Nutrition info by food purveyors
Re: Docket No.FDA-2011-F-0172: Food Labeling, Nutrition Labeling of Standard Menu Items in Restaurants and Similar Food Establishments; Extension of Compliance Date
To the U.S. Food and Drug Administration,
PCC Markets is the largest consumer-owned grocer in the United States, with 56,000 member owners, 10 Seattle-area stores, and more than $277 million in annual sales. Our commitment to honest and transparent labeling is fundamental to our mission and values and we oppose any further delay or weakening of the menu labeling rules, and urge the FDA to revoke the one-year delay for compliance.
Americans are eating more meals outside of the home than ever before, and when Americans choose foods prepared outside of the home, these food choices are less healthy – containing more saturated fat and sodium, and fewer vitamins, minerals, and fiber (1, 2). It’s not surprising that “frequent consumption of away-from-home foods contributes to obesity, hypertension, diabetes, heart disease, and cancer” (3).
To help consumers make more informed food purchasing decisions, it is essential that nutrition information be available in restaurants, supermarkets, convenience stores, movie theaters, and other food establishments. Increased transparency will empower consumers to make healthier choices for themselves and their families.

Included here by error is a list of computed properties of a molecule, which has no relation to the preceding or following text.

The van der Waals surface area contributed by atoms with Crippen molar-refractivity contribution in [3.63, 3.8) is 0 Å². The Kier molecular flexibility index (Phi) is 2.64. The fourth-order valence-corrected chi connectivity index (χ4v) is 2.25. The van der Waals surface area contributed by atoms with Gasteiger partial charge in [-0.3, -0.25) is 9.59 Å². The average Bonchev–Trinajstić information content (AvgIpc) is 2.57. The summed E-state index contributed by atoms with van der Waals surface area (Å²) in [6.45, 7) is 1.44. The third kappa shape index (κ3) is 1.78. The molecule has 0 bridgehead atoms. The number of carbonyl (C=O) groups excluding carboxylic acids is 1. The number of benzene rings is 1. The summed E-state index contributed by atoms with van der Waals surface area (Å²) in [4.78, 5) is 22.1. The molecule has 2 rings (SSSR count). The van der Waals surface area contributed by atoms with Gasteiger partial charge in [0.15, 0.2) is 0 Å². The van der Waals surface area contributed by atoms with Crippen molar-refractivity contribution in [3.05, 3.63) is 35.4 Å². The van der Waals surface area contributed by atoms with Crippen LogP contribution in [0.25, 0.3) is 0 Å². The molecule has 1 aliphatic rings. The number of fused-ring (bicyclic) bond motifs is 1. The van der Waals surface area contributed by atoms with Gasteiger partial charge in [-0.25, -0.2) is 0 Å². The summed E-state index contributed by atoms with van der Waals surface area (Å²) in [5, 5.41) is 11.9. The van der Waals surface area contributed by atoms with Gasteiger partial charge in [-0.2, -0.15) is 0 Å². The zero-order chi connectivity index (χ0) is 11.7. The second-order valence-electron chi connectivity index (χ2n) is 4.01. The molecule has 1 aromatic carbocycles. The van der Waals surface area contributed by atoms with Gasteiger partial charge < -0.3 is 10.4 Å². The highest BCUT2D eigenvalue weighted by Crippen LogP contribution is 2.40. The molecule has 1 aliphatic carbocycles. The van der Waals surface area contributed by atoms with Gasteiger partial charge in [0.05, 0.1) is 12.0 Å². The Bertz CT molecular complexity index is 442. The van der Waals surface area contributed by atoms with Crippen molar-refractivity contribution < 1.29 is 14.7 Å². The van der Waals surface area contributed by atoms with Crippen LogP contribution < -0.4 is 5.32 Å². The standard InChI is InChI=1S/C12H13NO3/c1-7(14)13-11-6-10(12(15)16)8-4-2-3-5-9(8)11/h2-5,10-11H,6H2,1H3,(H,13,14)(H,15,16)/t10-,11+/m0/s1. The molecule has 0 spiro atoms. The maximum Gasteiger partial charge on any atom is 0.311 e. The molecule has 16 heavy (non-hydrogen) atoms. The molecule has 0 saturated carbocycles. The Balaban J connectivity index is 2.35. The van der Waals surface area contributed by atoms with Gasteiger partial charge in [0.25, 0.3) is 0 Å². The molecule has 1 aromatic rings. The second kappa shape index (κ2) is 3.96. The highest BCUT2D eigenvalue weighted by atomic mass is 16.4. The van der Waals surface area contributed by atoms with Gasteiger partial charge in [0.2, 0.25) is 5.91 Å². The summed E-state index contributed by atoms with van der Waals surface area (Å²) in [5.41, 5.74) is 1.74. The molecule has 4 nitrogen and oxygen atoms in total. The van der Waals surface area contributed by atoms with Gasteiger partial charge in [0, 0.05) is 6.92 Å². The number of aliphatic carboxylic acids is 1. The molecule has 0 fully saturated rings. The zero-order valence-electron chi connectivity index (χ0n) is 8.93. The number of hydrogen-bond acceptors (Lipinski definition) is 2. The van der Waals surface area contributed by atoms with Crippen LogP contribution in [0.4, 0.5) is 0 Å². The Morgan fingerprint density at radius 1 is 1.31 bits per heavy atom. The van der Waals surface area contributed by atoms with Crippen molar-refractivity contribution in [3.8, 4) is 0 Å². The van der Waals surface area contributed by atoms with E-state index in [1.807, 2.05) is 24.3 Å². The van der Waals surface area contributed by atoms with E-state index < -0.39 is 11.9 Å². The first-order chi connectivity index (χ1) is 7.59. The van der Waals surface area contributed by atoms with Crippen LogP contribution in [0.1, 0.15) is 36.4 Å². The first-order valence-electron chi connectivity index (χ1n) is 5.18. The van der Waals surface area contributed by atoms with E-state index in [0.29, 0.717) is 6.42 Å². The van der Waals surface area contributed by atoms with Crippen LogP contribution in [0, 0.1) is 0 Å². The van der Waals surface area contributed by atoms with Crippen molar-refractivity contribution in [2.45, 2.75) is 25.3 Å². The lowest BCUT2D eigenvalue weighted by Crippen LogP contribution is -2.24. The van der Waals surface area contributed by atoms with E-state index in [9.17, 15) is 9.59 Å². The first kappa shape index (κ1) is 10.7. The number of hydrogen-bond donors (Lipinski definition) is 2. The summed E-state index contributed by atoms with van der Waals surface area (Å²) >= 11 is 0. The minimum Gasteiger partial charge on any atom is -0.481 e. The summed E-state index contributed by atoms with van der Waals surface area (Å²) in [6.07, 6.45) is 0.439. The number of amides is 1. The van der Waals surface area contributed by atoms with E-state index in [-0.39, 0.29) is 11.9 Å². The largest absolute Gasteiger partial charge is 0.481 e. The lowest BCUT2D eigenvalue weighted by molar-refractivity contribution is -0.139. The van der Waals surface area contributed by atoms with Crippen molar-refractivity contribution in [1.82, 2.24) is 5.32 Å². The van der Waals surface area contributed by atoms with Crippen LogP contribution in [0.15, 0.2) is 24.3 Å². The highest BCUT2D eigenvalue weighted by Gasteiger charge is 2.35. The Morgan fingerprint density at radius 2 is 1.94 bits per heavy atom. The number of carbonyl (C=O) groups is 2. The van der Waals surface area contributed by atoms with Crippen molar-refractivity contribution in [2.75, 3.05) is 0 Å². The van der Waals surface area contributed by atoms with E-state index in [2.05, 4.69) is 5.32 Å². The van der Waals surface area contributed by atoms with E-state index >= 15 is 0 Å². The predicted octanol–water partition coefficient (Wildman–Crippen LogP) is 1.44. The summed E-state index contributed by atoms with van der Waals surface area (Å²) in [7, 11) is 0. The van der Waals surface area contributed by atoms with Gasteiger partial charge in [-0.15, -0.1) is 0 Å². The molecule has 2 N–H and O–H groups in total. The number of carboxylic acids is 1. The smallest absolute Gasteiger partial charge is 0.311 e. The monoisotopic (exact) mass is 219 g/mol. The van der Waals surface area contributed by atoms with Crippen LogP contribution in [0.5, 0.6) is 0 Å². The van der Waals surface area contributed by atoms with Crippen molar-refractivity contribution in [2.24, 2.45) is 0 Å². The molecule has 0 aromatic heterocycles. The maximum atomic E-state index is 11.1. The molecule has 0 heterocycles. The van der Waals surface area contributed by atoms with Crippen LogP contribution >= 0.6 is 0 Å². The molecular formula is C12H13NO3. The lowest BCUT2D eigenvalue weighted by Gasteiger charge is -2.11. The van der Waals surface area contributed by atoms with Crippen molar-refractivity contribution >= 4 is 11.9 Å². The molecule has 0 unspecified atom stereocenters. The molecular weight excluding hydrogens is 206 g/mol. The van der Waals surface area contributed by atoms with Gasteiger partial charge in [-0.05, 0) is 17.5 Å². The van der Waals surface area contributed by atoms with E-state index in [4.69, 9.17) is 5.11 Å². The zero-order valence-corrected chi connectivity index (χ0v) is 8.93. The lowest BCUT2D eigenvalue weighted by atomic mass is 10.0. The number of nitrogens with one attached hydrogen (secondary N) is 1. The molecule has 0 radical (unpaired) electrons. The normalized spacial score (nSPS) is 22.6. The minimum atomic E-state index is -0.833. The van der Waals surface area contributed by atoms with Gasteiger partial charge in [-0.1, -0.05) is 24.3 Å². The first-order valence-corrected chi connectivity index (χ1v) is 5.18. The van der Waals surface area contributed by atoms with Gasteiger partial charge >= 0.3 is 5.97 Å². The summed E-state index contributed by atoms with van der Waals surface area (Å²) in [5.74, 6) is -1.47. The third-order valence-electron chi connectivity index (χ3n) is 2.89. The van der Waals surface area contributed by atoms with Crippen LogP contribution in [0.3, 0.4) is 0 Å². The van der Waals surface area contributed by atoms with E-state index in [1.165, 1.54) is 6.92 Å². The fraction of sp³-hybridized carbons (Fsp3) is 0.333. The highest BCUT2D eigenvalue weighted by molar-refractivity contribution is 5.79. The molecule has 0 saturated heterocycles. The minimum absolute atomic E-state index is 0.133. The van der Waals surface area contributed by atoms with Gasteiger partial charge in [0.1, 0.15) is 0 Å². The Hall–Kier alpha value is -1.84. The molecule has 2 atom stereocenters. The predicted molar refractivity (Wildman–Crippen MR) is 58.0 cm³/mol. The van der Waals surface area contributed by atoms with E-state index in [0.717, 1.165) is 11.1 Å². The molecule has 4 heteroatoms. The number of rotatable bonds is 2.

Americans expect nutrition information to be available when selecting foods at the supermarket. At PCC, we frequently hear from shoppers that “I actually eat half or more of my meals in your deli” and without calorie and nutrition information, these shoppers are unable to make informed decisions about what to eat to support their health.
Americans want calorie labeling, and have been waiting long enough for this information, ever since the FDA announced plans to require menu labeling 8 years ago. Given the high rates of obesity and obesity-related illness, such as diabetes, heart disease, and cancer, the FDA should act quickly to move forward with implementing the menu labeling regulations as finalized.
Nick Rose, MS
PCC Nutrition Educator
- Rebecca A. Seguin, et al. Consumption Frequency of Foods Away from Home Linked with Higher Body Mass Index and Lower Fruit and Vegetable Intake among Adults: A Cross-Sectional Study. J Environ Public Health. 2016.
- Biing-Hwan Lin and Joanne Guthrie. Nutritional Quality of Food Prepared at Home and Away From Home, 1977-2008. Economic Information Bulletin No. (EIB-105) 24 pp, December 2012.
- Cohen DA and Bhatia R. Nutrition Standards for Away-from-home Foods in the United States. Obes Rev. 2012 Jul; 13(7): 618–629.